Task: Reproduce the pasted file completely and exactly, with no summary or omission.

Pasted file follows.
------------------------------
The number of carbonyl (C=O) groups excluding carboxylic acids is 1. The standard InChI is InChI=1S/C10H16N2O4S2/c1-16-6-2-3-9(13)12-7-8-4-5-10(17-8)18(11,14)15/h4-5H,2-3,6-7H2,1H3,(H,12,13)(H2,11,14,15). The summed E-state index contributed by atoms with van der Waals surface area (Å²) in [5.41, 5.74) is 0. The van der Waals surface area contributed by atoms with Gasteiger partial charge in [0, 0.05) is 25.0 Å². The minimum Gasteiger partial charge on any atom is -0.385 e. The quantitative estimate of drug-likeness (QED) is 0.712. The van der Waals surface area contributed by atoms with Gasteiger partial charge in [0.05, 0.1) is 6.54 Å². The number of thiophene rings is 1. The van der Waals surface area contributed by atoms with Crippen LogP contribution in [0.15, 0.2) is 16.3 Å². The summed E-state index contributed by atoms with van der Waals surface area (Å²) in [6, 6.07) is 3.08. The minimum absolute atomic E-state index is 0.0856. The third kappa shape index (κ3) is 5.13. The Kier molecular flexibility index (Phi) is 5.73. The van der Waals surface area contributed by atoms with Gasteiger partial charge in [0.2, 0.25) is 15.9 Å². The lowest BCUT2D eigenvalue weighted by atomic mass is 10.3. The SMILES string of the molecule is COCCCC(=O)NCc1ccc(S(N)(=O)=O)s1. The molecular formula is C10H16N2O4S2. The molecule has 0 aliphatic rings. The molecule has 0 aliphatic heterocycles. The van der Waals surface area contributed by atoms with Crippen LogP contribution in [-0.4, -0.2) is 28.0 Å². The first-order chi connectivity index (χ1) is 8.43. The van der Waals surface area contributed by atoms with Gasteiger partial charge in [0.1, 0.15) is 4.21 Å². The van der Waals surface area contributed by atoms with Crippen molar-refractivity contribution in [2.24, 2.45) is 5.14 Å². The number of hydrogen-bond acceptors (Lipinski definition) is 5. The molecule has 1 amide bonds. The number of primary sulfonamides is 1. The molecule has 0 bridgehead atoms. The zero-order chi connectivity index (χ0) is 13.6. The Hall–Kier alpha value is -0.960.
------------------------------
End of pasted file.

The number of carbonyl (C=O) groups excluding carboxylic acids is 1. The standard InChI is InChI=1S/C10H16N2O4S2/c1-16-6-2-3-9(13)12-7-8-4-5-10(17-8)18(11,14)15/h4-5H,2-3,6-7H2,1H3,(H,12,13)(H2,11,14,15). The summed E-state index contributed by atoms with van der Waals surface area (Å²) in [5.41, 5.74) is 0. The van der Waals surface area contributed by atoms with Gasteiger partial charge in [0, 0.05) is 25.0 Å². The minimum Gasteiger partial charge on any atom is -0.385 e. The quantitative estimate of drug-likeness (QED) is 0.712. The van der Waals surface area contributed by atoms with Gasteiger partial charge in [0.05, 0.1) is 6.54 Å². The number of thiophene rings is 1. The van der Waals surface area contributed by atoms with Crippen LogP contribution in [0.15, 0.2) is 16.3 Å². The summed E-state index contributed by atoms with van der Waals surface area (Å²) in [6, 6.07) is 3.08. The minimum absolute atomic E-state index is 0.0856. The third kappa shape index (κ3) is 5.13. The Kier molecular flexibility index (Phi) is 5.73. The van der Waals surface area contributed by atoms with Gasteiger partial charge in [0.2, 0.25) is 15.9 Å². The lowest BCUT2D eigenvalue weighted by atomic mass is 10.3. The SMILES string of the molecule is COCCCC(=O)NCc1ccc(S(N)(=O)=O)s1. The molecular formula is C10H16N2O4S2. The molecule has 0 aliphatic rings. The molecule has 0 aliphatic heterocycles. The van der Waals surface area contributed by atoms with Crippen LogP contribution in [-0.4, -0.2) is 28.0 Å². The first-order chi connectivity index (χ1) is 8.43. The van der Waals surface area contributed by atoms with Gasteiger partial charge in [0.1, 0.15) is 4.21 Å². The van der Waals surface area contributed by atoms with Crippen molar-refractivity contribution in [2.24, 2.45) is 5.14 Å². The number of hydrogen-bond acceptors (Lipinski definition) is 5. The molecule has 1 amide bonds. The number of primary sulfonamides is 1. The molecule has 0 bridgehead atoms. The zero-order chi connectivity index (χ0) is 13.6. The Hall–Kier alpha value is -0.960.